¬†¬†¬†¬†¬† Finally back in print on vinyl, just in time for the brand-new deluxe Blu-ray/DVD reissue that's coming out through Arrow Video.
¬†¬†¬†¬†¬† Mostly known for reissues of deep-cut jazz/psych obscurities, British label Trunk Records had put out a couple of horror-related albums that I'd been wanting to get in stock for years, but which had gone out of print. One was the Dawn Of The Dead Unreleased Soundtrack Music compilation that features the obscure Music De Wolfe library pieces from Romero's apocalyptic zombie epic, and this, the sublimely sinister and psychedelic long-lost John Cameron soundtrack to cult classic British occult biker film Psychomania. In the hazy post-Hammer landscape of 1970's-era British horror cinema, Psychomania has always stuck out with its deranged tale of a hell-raising, devil-worshipping biker gang calling themselves "The Living Dead", and their ill-fated bid for immortality via toad-fueled necromancy and crazed supermarket carnage. It's a hoot, with numerous memorable scenes of nutty biker action, half-baked occultism, and some fantastic dialogue; no wonder it's been heavily referenced by fans of British black magic schlock like Electric Wizard and Satans Satyrs.
¬†¬†¬†¬†¬† Despite the film's cult following in horror/occult cinema circles, Cameron's Psychomania score was apparently never released in its entirity, with the only official release of music from the film being the two-song Witch Hunt / Living Dead 7" that came out in 1973, featuring two key themes from the film performed by Cameron's ad hoc psych outfit Frog that was formed specifically for the score. That original 7" alone has commanded some hefty prices on the collectors market, so it was great to have the entire score finally released by Trunk around a decade ago. Now back in print, we're getting this disc on our shelves for the first time, and get to revisit this bizarre soundtrack and its terrific low-fi psychedelic sleaze.
¬†¬†¬†¬†¬† For Psychomania, Cameron enlisted a group of British jazz musicians (going by the aforementioned "Frog" name) to perform his macabre arrangements, performing a set of tracks that craft an uncanny, hallucinatory atmosphere that kick in like good blotter, a killer mix of fuzz-encrusted psych and avant-garde gothic creep. The wah-fueled evil psych that plays over the opening "Psychomania Front Titles" combines airy flute with some seriously skuzzy funk bass and an infectious shuffling groove, producing some cool sinister instrumental rock; from there Cameron continues to exude a druggy, delirious atmosphere that goes well with the hell-raising, devil worshipping insanity on the screen, moving from spooky gothic organ and mesmeric krautrock grooves to minimal drones and echoplex-drenched piano, dropping in some raunchy garage-rock numbers like "Motorcycle Mayhem", belting out wailing female choruses and whirling gusts of witchy weirdness, and there's even some menacing keyboard-streaked tracks of hypnotic progginess that recalls the likes of Goblin. Some of the more memorable dialogue from the film is scattered among the musical tracks, and there are some lighter moments amongst all of the macabre fuzz-guitar jams, like the eerie woodwinds and gently plucked strings that form the nocturnal balladry of "Abby's Nightmare", and the unmistakably 70's-era folk rock that shows up on "Riding Free", the only track on the album that features actual singing. Some of the tracks feature brief cues that run only a few seconds in length, but there's plenty of longer tracks as well to sink your teeth into.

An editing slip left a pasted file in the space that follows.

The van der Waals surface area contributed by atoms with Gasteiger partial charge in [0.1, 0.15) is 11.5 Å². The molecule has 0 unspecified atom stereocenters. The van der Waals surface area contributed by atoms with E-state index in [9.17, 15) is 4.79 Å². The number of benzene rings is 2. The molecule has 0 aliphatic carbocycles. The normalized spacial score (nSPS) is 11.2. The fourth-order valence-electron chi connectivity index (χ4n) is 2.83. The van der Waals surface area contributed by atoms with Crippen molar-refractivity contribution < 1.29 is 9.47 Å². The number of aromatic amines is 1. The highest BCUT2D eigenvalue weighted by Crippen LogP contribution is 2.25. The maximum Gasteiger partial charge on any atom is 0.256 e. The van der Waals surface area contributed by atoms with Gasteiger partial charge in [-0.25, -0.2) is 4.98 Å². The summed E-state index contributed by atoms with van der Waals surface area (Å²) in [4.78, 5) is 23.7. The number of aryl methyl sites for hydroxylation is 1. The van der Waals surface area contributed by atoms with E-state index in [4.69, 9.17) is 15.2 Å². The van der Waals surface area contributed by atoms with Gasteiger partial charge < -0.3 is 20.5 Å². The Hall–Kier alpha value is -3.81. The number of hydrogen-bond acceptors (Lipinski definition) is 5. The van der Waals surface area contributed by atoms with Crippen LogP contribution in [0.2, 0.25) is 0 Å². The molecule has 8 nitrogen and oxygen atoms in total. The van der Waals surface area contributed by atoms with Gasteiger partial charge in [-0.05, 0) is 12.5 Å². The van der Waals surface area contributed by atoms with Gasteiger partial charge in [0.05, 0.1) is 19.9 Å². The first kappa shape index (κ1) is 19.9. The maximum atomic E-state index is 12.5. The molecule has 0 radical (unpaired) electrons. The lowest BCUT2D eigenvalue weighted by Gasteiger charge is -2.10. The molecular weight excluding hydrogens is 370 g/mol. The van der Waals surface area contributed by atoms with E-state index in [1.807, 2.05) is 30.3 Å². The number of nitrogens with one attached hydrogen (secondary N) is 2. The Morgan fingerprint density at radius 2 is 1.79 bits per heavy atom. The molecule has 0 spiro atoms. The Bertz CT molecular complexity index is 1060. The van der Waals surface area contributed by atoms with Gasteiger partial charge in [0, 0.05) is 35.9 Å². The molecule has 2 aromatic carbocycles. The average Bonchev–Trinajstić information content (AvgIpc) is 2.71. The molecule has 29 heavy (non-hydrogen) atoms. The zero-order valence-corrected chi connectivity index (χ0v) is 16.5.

¬†¬†¬†¬†¬†The whole score was re-mastered for this release, but as label boss Johnny Trunk discusses in his liner notes, it was a tough job due to the deterioration of the original studio reels; that produces a bit of murk in the sound quality, but that's fine by me. It's still a highly listenable release that fans of the film should be greatly pleased with. The back of the sleeve features liner notes from composer Cameron, Trunk and someone named Jogoku, with Cameron describing how he utilized a variety of experimental recording techniques to create his unearthly sounds, from prepared piano noises to processed vibraphones and Hammond organs that he ran through a bank of effects units. A real blast, still one of the kookiest horror scores of the era, highly recommended for fans of vintage psych-creep and sinister experimental weirdness.